In July 2019, twenty-two primarily European countries called on China to end its arbitrary detentions in Xinjiang. In October of that same year, 23 countries came together to denounce China’s repression of Uighurs. In all probability, now that they can be assured of American support against China, many of these countries will also recognize China’s actions as a genocide.
More surprisingly, many Muslim-majority countries, including 14 countries on the Organization of Islamic Cooperation, have not ignored but rather come out in support of China’s actions. Each time that nations have banded together to condemn Beijing, even more have pledged their support for “China’s remarkable achievements in the field of human rights.” The crown prince of Saudi Arabia said that China has a “right to take anti-terrorism and de-extremism measures.” Egypt appeared to be assisting China’s crackdown in the summer of 2017 when it detained dozens of Uighur students apparently without cause and deported at least twelve Chinese Uighurs. This is extremely incongruous with the stances these actors have taken on the Rohingya crisis and the Israeli-Palestinian conflict.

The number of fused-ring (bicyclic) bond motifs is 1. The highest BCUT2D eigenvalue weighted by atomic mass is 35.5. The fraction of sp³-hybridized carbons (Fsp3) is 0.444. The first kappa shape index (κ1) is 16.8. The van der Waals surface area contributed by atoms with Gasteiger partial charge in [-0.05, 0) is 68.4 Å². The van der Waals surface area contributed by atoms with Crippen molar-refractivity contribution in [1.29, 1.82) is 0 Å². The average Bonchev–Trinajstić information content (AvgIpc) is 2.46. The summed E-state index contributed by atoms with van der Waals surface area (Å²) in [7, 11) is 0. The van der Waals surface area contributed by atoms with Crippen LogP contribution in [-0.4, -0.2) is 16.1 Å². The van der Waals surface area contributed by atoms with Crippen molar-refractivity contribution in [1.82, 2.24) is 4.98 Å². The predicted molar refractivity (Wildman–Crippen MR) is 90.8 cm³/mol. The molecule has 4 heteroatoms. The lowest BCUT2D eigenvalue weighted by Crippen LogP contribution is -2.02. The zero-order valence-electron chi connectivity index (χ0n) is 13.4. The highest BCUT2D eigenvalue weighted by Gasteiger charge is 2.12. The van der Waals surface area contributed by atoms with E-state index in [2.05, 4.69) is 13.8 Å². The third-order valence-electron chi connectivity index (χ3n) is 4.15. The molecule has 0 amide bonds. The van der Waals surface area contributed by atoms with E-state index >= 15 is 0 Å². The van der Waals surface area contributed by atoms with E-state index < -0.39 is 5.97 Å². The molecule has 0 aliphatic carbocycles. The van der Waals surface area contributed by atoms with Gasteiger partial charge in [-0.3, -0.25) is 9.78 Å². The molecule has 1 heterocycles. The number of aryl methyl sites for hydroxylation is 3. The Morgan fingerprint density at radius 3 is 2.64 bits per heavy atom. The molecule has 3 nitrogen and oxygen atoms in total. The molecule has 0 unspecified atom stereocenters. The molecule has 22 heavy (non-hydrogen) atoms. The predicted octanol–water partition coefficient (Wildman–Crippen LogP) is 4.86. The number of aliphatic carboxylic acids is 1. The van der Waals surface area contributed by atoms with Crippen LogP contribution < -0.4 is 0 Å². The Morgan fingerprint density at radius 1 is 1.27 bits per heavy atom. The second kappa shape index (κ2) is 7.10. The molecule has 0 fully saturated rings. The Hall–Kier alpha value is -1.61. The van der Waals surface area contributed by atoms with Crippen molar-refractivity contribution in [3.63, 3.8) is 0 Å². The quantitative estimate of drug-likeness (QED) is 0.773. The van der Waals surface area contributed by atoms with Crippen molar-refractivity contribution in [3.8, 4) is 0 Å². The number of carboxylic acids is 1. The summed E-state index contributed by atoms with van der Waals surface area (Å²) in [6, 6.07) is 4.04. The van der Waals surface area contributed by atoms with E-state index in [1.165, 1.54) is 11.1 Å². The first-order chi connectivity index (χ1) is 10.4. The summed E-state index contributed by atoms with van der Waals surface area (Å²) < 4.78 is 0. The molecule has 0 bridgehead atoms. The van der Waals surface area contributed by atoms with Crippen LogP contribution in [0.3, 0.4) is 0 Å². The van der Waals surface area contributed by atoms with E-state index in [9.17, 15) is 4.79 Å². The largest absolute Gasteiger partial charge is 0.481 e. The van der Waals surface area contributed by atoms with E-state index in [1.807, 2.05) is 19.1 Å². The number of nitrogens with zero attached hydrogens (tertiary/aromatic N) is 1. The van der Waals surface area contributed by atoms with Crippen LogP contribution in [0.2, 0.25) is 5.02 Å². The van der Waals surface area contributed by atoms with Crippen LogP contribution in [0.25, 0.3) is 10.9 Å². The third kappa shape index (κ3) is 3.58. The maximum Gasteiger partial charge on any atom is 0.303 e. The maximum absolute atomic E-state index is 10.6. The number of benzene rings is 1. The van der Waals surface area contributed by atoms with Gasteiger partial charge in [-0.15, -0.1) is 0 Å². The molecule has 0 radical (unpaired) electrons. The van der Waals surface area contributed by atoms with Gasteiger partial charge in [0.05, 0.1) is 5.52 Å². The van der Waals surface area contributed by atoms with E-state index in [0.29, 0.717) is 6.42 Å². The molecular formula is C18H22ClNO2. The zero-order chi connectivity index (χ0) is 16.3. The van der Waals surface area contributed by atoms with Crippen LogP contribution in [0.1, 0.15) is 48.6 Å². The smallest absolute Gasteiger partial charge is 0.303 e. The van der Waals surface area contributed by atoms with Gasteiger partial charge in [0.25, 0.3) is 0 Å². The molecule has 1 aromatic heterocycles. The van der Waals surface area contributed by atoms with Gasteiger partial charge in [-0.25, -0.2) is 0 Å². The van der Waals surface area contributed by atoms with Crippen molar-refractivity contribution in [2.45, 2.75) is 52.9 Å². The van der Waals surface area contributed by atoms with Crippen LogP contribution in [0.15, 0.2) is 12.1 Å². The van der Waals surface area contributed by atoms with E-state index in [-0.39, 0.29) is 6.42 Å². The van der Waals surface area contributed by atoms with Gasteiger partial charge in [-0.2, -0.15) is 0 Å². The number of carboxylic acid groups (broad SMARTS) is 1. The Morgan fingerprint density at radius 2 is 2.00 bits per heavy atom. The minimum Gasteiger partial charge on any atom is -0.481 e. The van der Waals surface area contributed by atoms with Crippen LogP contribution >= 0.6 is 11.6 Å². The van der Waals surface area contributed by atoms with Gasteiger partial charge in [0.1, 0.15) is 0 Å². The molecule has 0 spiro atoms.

Upon closer examination, the picture becomes clearer. The Middle East will be a major beneficiary of the BRI. Moreover, China is a major importer of Middle Eastern energy resources, the first or second largest trading partner of many Middle Eastern countries, Saudi Arabia’s largest trading partner, and has been economically investing in the region for years. Taking a public stance against China could jeopardize those relationships.
Historically, China has not intervened politically in the Middle East. As such, many countries in the region may be hesitant to publicly involve themselves in what is ostensibly a Chinese issue for fear of reversing Beijing’s non-interference policy. Certainly, many of these countries do not exactly have stellar human rights records themselves, also justified by anti-insurrectionist or anti-terrorist efforts, and do not want to incentivize China to pressure them on that. Reportedly, Middle Eastern countries have discussed the situation in Xinjiang privately with China, but the majority have not publicly condemned the country.